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Sharing Gospel through Rugby World Cup

Former Wallabies captain Andrew Slack tries his hand at face painting in the grounds of Christ Church Anglican Parish, next to Suncorp Stadium in Brisbane. This is one of the activities the Brisbane combined Churches committee is organising during the Rugby World Cup

 

Sharing Gospel through Rugby World Cup

IT was during the Sydney Olympics in 2000 that sports ministry came into its own in Australia.

Christian Churches and organisations, spurred on by a number of Christians with sporting backgrounds, came together to promote the Gospel through sports ministry during the two-week event.

They hosted sports clinics and staged community events, outreach programs were held in the streets and at stadiums, Christian homes were opened to help accommodate athletes’ families and more than a quarter of a million pieces of Christian literature were distributed.

The venture was so successful Church leaders decided to use the same strategies for the Rugby World Cup which starts on October 10.

Rugby has been described as the game played in heaven, so a Christian involvement seemed logical.

In Brisbane, nine matches, seven pool games and two quarter finals will be played at the 52,500-seat Suncorp Stadium at Milton.

The Brisbane combined Churches committee will co-ordinate a range of activities during the series covering two areas – Christian witness at selected Rugby World Cup related events and hospitality to players and their families.

For its part, the Archdiocese of Brisbane formed a committee about a year ago to work with these ecumenical initiatives and arrange specific Catholic focused events.

Committee chairman Chris Ehler, from the archdiocese’s Church Life and Mission vicariate, said the Rugby World Cup outreach project would be a good way for Christians to participate in the excitement of the World Cup.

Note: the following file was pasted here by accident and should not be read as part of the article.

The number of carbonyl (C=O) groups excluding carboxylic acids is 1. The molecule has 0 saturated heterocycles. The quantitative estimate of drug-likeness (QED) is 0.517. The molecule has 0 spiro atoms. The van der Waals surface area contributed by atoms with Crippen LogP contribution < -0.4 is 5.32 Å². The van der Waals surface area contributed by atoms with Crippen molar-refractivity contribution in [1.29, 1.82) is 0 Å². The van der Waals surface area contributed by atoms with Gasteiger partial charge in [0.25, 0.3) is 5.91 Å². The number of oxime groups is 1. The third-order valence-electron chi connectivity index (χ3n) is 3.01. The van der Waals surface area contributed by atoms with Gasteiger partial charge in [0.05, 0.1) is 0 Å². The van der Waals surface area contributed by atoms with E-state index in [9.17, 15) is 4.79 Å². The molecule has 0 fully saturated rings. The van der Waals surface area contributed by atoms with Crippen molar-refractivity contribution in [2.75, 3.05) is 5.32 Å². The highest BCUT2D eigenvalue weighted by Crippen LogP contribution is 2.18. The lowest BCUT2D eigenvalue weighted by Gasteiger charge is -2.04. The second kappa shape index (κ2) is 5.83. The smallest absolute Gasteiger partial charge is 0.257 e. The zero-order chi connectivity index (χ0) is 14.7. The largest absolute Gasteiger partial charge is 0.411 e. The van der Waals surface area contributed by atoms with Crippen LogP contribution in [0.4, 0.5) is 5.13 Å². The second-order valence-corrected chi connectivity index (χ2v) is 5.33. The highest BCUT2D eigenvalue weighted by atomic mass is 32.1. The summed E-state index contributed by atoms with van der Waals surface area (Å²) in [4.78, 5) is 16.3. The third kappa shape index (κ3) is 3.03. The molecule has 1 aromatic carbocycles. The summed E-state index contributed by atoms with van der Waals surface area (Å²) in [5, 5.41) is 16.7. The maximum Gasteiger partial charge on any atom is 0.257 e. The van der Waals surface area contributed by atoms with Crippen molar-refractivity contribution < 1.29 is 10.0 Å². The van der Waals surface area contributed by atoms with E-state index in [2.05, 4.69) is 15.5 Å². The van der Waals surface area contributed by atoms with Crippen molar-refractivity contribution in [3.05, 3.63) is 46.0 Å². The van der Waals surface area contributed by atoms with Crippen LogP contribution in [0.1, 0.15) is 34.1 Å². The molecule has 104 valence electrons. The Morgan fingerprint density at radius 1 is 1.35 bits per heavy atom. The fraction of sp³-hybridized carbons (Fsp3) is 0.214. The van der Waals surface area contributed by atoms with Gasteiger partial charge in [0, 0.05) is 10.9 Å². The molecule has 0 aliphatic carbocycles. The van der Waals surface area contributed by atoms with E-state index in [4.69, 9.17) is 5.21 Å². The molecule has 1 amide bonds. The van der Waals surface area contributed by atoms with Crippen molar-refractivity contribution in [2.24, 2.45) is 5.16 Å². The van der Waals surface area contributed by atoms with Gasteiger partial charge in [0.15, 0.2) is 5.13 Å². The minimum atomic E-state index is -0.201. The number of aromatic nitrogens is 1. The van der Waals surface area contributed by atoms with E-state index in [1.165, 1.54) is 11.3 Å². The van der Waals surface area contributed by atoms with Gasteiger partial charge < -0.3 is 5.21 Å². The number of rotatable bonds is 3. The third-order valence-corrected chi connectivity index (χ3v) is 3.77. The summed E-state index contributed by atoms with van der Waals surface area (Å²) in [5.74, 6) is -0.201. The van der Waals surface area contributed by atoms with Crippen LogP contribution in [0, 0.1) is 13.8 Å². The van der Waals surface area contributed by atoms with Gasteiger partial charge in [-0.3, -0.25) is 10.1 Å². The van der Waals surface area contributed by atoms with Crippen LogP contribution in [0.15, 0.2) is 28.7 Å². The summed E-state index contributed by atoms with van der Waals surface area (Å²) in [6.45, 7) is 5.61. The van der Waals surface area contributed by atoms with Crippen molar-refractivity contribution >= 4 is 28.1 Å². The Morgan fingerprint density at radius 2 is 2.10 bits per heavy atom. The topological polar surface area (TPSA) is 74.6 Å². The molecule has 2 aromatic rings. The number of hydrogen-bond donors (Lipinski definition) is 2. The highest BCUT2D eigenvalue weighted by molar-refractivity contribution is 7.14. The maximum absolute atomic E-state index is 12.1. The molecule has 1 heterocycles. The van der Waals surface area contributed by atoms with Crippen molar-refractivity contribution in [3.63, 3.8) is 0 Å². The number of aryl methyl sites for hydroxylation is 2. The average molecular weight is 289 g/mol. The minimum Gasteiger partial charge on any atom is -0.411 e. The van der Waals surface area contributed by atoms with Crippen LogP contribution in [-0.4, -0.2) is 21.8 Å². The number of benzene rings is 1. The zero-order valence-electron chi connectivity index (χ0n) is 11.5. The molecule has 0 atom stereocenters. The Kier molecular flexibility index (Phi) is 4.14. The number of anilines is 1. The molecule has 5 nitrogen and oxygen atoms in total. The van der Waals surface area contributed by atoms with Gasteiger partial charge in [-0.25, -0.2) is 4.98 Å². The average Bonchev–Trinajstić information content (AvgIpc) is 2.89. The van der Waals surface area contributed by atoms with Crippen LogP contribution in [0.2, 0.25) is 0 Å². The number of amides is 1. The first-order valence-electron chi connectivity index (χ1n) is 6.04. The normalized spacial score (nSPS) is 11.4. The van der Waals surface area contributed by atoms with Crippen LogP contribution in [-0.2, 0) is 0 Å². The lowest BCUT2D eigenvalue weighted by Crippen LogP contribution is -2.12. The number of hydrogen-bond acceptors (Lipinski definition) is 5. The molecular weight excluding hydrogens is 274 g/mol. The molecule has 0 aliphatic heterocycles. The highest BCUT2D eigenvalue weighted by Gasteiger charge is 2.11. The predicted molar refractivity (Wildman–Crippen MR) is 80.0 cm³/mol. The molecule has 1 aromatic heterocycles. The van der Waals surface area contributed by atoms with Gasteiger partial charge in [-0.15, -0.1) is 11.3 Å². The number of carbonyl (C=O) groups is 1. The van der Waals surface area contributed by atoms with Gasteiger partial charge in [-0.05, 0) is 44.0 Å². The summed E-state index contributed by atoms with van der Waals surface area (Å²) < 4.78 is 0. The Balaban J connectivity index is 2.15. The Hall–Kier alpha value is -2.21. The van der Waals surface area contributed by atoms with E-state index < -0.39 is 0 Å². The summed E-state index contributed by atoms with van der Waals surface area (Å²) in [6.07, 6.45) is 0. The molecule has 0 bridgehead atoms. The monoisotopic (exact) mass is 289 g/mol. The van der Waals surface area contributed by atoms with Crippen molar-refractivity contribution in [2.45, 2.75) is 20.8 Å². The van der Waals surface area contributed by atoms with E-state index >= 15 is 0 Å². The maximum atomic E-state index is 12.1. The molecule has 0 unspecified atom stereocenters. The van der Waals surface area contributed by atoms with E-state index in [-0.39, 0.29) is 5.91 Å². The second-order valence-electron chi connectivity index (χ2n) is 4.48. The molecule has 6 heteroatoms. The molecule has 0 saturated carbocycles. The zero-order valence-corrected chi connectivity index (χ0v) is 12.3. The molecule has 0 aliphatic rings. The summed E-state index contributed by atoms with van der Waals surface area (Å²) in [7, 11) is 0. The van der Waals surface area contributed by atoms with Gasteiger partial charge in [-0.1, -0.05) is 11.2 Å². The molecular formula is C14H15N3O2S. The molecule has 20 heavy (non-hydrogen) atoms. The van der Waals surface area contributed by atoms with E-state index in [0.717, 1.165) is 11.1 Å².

He said there were two angles to holding outreach ministries during the series.

‘One is the opportunity to engage with sports people to be comfortable about sharing the fact that they happen to believe in Christ,’ he said.

‘Young people see them as a great sports person and a role model, but they also see them as a great Christian, so it goes beyond the sporting achievement, more about their faith.

‘The second aspect of this sports ministry is to use sports as the medium for sharing the Gospel.

‘We are not trying to evangelise the players and spectators, but to push the Christian message.’

A ‘True Colours’ Mass will be celebrated in St Stephen’s Cathedral on October 16, two days before Australia takes on Romania at Suncorp Stadium.

During the Mass, Archbishop John Bathersby will pray for God’s blessing on the World Cup and the welfare of players and supporters.

People planning to attend the Mass are being encouraged to wear team jerseys or scarfs to add to the joyful atmosphere of the occasion.

Prior to each of the nine matches, the Anglican Parish of Christ Church, which sits in the shadow of Suncorp Stadium near the southern entrance, will be the site for a ‘True Colours’ Outreach Festival.

On offer will be live entertainment, face painting, giveaways, refreshments, player signings, video highlights of Christian testimonies by international rugby players and prayer time in the heritage-listed church.